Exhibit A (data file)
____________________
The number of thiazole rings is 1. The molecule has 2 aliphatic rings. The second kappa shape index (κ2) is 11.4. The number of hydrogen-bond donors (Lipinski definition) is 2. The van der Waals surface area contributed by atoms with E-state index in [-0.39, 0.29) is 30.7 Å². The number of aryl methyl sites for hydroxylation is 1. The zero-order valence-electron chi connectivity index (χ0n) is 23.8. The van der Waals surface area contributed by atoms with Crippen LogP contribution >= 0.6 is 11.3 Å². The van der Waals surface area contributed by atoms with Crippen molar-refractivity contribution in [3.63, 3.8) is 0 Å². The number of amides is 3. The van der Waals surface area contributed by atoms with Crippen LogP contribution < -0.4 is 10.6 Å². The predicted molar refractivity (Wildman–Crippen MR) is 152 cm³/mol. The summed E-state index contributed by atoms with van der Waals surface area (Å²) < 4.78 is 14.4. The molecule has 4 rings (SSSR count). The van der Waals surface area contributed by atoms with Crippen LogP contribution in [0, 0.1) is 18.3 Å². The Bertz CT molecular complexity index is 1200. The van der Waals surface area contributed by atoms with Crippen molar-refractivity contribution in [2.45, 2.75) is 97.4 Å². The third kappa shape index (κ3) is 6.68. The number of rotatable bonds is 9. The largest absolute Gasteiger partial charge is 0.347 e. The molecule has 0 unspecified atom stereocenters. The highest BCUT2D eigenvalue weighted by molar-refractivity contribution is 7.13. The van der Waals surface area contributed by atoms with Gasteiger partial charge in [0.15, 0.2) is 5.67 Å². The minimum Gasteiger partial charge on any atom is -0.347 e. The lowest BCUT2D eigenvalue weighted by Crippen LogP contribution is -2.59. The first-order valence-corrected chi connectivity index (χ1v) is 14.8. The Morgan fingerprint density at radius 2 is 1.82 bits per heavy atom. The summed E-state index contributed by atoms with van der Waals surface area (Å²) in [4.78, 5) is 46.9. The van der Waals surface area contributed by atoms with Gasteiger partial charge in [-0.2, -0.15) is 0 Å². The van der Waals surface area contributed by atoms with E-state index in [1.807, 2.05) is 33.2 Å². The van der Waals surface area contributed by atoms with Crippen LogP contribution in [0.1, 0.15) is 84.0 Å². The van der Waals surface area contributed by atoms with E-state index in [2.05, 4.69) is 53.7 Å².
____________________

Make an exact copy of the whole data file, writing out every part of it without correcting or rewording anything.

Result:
The number of thiazole rings is 1. The molecule has 2 aliphatic rings. The second kappa shape index (κ2) is 11.4. The number of hydrogen-bond donors (Lipinski definition) is 2. The van der Waals surface area contributed by atoms with E-state index in [-0.39, 0.29) is 30.7 Å². The number of aryl methyl sites for hydroxylation is 1. The zero-order valence-electron chi connectivity index (χ0n) is 23.8. The van der Waals surface area contributed by atoms with Crippen LogP contribution >= 0.6 is 11.3 Å². The van der Waals surface area contributed by atoms with Crippen molar-refractivity contribution in [3.63, 3.8) is 0 Å². The number of amides is 3. The van der Waals surface area contributed by atoms with Crippen LogP contribution < -0.4 is 10.6 Å². The predicted molar refractivity (Wildman–Crippen MR) is 152 cm³/mol. The summed E-state index contributed by atoms with van der Waals surface area (Å²) < 4.78 is 14.4. The molecule has 4 rings (SSSR count). The van der Waals surface area contributed by atoms with Crippen LogP contribution in [0, 0.1) is 18.3 Å². The Bertz CT molecular complexity index is 1200. The van der Waals surface area contributed by atoms with Crippen molar-refractivity contribution in [2.45, 2.75) is 97.4 Å². The third kappa shape index (κ3) is 6.68. The number of rotatable bonds is 9. The largest absolute Gasteiger partial charge is 0.347 e. The molecule has 0 unspecified atom stereocenters. The highest BCUT2D eigenvalue weighted by molar-refractivity contribution is 7.13. The van der Waals surface area contributed by atoms with Gasteiger partial charge in [0.15, 0.2) is 5.67 Å². The minimum Gasteiger partial charge on any atom is -0.347 e. The lowest BCUT2D eigenvalue weighted by Crippen LogP contribution is -2.59. The first-order valence-corrected chi connectivity index (χ1v) is 14.8. The Morgan fingerprint density at radius 2 is 1.82 bits per heavy atom. The summed E-state index contributed by atoms with van der Waals surface area (Å²) in [4.78, 5) is 46.9. The van der Waals surface area contributed by atoms with Gasteiger partial charge in [-0.2, -0.15) is 0 Å². The van der Waals surface area contributed by atoms with E-state index in [1.807, 2.05) is 33.2 Å². The van der Waals surface area contributed by atoms with Crippen LogP contribution in [0.1, 0.15) is 84.0 Å². The van der Waals surface area contributed by atoms with E-state index in [2.05, 4.69) is 53.7 Å².